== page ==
Butter a 8 inch pan.

3/4 cup yellow cornmeal
1 cup flour
1/3 cup sugar
3 teaspoons baking powder
1/2 teaspoon salt
1 cup milk
1 egg, beaten
2 tablespoons vegetable oil

Mix the cornmeal, flour, sugar, baking powder, and salt in a large bowl. Add the milk, egg and oil and mix quickly with a few quick flicks of your spoon or whisk. Spoon into pan and bake for about 20 minutes. Corn bread will be puffed and golden on top. Cool slightly, slice and serve. 

Variations: to the batter, add
Add a few sliced jalapeno peppers
Add a handful sliced, sun dried tomatoes
Add a teaspoon of red pepper flakes
Add a few strips crumbled bacon
Add 1/4 cup shredded cheddar cheese






Tuesday, May 26, 2009

Summer and Missing Sibling Salad

Memorial Day, as well as being a day to thank and reflect on the selfless acts of our military and war dead is also the unofficial start of summer.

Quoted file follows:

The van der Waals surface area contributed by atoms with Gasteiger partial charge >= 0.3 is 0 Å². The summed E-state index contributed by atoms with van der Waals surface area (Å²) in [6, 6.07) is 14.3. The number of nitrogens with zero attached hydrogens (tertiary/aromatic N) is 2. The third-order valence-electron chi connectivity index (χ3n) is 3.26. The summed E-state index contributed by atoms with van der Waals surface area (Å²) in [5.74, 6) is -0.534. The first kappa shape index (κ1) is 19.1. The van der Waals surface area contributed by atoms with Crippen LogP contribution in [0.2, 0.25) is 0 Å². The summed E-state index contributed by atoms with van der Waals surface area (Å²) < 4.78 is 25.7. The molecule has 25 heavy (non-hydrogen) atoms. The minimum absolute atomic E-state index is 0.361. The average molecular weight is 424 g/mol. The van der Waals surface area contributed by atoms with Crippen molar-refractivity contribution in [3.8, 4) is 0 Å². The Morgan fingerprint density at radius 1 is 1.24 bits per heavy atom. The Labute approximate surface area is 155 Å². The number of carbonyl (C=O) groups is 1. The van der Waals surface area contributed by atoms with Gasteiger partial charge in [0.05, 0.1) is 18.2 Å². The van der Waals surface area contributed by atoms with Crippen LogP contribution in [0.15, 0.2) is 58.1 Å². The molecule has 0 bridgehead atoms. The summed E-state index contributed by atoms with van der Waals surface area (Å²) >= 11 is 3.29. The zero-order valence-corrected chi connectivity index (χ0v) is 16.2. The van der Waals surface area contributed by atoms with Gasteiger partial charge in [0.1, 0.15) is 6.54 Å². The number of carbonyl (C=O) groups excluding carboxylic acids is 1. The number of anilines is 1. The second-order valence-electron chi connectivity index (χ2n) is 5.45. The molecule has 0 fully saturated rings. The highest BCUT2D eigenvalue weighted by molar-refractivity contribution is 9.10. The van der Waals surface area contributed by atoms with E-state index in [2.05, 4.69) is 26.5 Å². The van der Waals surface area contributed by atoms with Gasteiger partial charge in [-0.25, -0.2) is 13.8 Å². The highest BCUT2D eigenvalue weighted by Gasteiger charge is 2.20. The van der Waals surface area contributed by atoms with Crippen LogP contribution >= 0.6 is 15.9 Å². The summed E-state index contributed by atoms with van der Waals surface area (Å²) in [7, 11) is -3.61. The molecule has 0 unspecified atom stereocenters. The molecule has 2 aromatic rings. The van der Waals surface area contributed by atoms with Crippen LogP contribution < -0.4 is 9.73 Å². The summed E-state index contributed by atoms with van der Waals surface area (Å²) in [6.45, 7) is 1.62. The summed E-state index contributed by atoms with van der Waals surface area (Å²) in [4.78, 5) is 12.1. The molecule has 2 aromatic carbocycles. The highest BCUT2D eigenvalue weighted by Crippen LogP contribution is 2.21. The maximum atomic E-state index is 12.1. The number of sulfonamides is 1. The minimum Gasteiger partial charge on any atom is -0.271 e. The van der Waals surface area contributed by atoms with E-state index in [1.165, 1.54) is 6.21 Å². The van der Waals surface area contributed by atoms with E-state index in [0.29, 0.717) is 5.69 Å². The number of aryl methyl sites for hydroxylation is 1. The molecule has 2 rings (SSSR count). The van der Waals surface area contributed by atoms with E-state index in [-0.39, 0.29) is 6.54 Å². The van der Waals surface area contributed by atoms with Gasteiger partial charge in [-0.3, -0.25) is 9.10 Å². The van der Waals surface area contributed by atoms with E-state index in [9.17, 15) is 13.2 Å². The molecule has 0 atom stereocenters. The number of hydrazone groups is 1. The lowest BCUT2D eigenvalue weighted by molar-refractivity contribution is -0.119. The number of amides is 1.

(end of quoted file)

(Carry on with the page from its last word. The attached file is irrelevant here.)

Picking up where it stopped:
Inevitably, my family will have a picnic or other some such event that one of my siblings will be unable to attend. Time, distance, prior commitments, whatever the reason, they are missed. 

I invented this salad years ago and named it for that missing sibling so even in their absence they would have a place at the table  and be thought of. 

It's colorful, cool, refreshing, a little crazy, but GOOD for you: just like family gatherings:

Missing Sibling Salad: makes a quart and will test your knife skills

3/4 cup red wine vinegar
1 cup sugar
1/2 cup canola oil (or other mild tasting oil)

2 peppers (green, yellow, red combination of) diced
2 bunches scallions, sliced fine including some green part
2 10 ounce cans shoe peg corn (this is small, sweet, white corn), drained
2 cucumbers
Couple stalks celery, diced
3 carrots, shredded

Cut everything up finely - this is a test of your knife skills, but is worth it. Mix it all up. 

Whisk together the red wine vinegar, sugar and oil. Add salt and pepper to taste. Toss all the vegetables with the vinegrette mixture. Chill and try to remember, They Are Family.